History of PDK International and Chapter 85, University of Toronto
Founded in the United States in 1906, Phi Delta Kappa is an association of educators dedicated to the promotion of quality education, with particular emphasis on publicly supported education. There are over l00, 000 members in 660 chapters throughout the United States, Canada and twelve other countries. Members are encouraged to undertake leadership roles and to become involved in research and service in education. New categories have opened memberships to other supporters of public education.
The KAPPAN magazine is the major publication for people involved in research of current trends in education. Chapter meetings allow members, including classroom teachers, school administrators, college and university professors and educational specialists of many types to exchange ideas, listen to presentations, enjoy fellowship and reaffirm the ideals of the organization.
On October 22, 1955, the University of Toronto Chapter was established as the first chapter outside the United States, thus making Phi Delta Kappa truly an international association. The founding president, Henry Jackman, served for many years on the executive. There is an award for teachers enrolled in Ontario education programs, including graduate programs, in his honour.
Past presidents have come from all levels of the education community and represent a diversity of expertise. Other members have gone on to leadership roles such as Deputy Minister of Education, directors of several Boards of Education in the Greater Toronto Area, Chairman of the Board of Trustees for the Royal Ontario Museum, Chairman of the Board of Governors of a Community College, etc.
The University of Toronto Chapter has contributed widely to Phi Delta Kappa and has been directly responsible in the establishment of both the Niagara and London Chapters. In 1967, the chapter, in co-operation with O.I.S.E., sponsored the symposium on "How Children Learn". Phi Delta Kappa, University of Toronto Chapter, initiated a Writing Institute in 1979. The first Biennial Conference of Phi Delta Kappa International to be held outside the United States was held in Toronto in October 1985, with over 1,000 delegates helping to celebrate the University of Toronto Chapter's 30th Anniversary. Three Lieutenant Governors, their Honours, Lincoln Alexander, Hal Jackman, and James Bartleman, hosted receptions for the 35th, 40th, and 50th anniversaries at Queen's Park.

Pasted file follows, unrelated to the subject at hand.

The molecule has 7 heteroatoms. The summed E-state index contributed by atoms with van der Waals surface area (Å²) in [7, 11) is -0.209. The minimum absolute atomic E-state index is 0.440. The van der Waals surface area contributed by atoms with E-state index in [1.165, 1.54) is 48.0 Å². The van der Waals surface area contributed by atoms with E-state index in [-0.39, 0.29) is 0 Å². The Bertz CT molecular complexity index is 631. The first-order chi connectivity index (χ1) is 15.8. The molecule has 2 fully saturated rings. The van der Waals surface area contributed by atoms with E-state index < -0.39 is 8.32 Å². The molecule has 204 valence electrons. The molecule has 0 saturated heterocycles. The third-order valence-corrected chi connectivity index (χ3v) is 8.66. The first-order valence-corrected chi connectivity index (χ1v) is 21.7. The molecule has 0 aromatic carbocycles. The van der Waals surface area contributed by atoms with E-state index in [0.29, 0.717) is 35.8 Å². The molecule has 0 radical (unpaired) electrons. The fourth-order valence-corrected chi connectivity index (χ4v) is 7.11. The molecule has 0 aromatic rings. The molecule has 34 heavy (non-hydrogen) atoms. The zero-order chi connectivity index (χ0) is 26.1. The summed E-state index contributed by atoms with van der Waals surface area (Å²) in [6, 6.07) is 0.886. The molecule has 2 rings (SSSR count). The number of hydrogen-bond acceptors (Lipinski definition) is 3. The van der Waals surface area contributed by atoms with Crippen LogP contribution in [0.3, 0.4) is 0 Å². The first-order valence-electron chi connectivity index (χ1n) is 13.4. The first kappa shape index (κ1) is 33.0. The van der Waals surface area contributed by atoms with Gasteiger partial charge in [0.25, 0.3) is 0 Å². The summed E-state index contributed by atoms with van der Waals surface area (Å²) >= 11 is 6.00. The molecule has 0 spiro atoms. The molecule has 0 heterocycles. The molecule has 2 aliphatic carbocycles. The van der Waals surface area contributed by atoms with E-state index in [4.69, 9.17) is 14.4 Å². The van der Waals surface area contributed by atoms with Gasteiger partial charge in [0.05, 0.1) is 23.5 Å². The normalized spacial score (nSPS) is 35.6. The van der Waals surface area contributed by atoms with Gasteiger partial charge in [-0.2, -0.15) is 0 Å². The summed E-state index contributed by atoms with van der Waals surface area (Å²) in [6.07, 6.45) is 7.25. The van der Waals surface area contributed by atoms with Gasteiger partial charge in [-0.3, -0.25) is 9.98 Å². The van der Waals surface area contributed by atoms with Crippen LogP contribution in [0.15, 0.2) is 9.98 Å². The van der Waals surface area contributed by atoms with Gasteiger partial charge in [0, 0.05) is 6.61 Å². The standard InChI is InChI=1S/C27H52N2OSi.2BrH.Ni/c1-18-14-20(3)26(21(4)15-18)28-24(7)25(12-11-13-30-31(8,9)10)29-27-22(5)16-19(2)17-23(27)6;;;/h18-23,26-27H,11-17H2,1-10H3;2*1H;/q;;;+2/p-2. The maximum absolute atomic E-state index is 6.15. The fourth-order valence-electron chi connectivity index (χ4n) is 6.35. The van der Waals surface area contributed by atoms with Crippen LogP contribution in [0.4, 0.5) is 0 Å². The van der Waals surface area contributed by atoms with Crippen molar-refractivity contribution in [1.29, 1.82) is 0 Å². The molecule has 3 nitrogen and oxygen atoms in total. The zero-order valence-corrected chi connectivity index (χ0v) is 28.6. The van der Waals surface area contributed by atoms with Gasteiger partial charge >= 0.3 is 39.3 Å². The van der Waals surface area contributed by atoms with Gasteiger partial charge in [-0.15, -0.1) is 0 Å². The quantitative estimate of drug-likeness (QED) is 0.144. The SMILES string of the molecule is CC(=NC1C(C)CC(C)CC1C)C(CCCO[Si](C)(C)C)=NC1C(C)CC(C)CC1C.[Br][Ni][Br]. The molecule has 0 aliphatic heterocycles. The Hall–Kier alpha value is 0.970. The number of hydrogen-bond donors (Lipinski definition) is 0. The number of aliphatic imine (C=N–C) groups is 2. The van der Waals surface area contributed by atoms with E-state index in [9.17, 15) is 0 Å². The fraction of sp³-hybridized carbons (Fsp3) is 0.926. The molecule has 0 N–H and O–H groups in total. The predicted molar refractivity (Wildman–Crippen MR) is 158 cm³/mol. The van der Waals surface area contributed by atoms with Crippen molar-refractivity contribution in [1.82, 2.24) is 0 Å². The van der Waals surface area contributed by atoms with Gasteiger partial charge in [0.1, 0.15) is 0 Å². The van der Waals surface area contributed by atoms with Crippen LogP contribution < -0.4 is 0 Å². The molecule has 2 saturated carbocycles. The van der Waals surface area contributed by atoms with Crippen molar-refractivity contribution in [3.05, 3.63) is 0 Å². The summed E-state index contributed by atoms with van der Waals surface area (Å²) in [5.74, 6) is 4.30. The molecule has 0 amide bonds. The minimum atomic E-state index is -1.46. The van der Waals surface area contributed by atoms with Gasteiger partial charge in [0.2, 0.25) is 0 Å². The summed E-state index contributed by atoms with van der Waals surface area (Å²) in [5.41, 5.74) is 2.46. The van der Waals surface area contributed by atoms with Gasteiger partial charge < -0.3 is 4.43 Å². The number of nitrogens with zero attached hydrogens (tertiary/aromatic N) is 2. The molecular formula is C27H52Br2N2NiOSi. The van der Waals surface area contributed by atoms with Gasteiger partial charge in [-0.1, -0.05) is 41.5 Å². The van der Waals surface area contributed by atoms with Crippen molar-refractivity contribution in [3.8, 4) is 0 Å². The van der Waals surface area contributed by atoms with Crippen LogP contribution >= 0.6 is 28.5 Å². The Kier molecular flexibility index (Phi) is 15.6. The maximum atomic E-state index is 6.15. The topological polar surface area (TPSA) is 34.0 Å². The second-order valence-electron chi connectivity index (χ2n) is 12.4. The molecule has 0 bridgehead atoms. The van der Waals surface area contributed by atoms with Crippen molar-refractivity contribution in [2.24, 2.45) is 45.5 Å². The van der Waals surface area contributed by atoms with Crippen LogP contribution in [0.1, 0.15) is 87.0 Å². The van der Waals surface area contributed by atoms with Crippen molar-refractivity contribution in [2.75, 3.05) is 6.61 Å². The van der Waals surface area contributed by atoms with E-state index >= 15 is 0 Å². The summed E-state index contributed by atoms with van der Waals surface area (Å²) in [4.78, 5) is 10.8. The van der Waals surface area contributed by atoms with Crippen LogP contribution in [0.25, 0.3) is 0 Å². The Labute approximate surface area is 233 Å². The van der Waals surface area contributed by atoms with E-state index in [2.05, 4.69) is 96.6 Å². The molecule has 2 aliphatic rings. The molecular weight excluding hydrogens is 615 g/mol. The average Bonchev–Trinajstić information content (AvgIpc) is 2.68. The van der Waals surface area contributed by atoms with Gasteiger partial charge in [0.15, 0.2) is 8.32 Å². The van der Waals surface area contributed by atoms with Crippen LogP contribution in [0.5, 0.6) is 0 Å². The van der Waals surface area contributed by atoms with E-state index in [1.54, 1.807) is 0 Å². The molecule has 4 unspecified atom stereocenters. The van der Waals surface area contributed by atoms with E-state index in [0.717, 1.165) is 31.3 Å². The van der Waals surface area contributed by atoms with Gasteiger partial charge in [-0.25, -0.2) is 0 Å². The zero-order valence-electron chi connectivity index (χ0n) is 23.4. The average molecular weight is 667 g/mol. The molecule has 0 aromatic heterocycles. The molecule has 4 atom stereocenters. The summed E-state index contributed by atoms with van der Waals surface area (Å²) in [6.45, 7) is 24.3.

Some recipients of the Outstanding Educator Award, which is given annually to people who are making outstanding contributions to education, are Ken Leithwood, Fiona Nelson, Debra Pepler, Lieutenant Governor James Bartleman, and Heather-jane Robertson. In the changing political climate, members and guests have the opportunity to listen to and question members of the Provincial Government. Our chapter continues to be a most worthwhile organization to challenge and inform educators.
The Phi Delta Kappa Coat of Arms incorporates the following symbolism: The three original organizations, Phi Kappa Mu, Phi Delta Kappa, and Nu Rho Beta, are represented by three keystones. The three stars represent the student, the home, and the school. Research is symbolized by the burning lamp and the book, Service by the flaming torch, and Leadership by the upraised hand and sword. Surrounding the shield are acanthus leaves which signify learning.
Chapter 85 was established in 1955 as the first international chapter of PDK. Building on our chapter's history, we continue to be an advocate for public education and to provide "Research", "Service" and "Leadership" to the educational community. These three values are symbolized in our Crest.
Co-chaired by Ed and Jocelyn Badovinac, our 55th Anniversary held October 28, 2010 commemorated research, leadership and service provided by the University of Toronto Chapter of PDK since 1955. We celebrated the significant events that have occurred since our 50th anniversary. The 55th Anniversary Dinner was held in Hart House’s Great Hall. The evening began with a reception by the Lieutenant Governor, The Honourable David Onley, at Queen’s Park.
The keynote speaker was Craig Kielburger one of the co-founders of MetoWe and Free the Children. Craig Kielburger was honoured as the inaugural recipient for the Anniversary Education Award, dedicated to those creating a better world through education.
University of Toronto Chapter Phi Delta Kappa celebrated its 50th anniversary on Wednesday October 19, 2005, in the Great Hall of Hart House, University of Toronto.
The Honourable James K. Bartleman, Lieutenant Governor of Ontario, hosted a reception in celebration of the 50th Anniversary of Phi Delta Kappa from 4:00 to 5:00 on October 19th.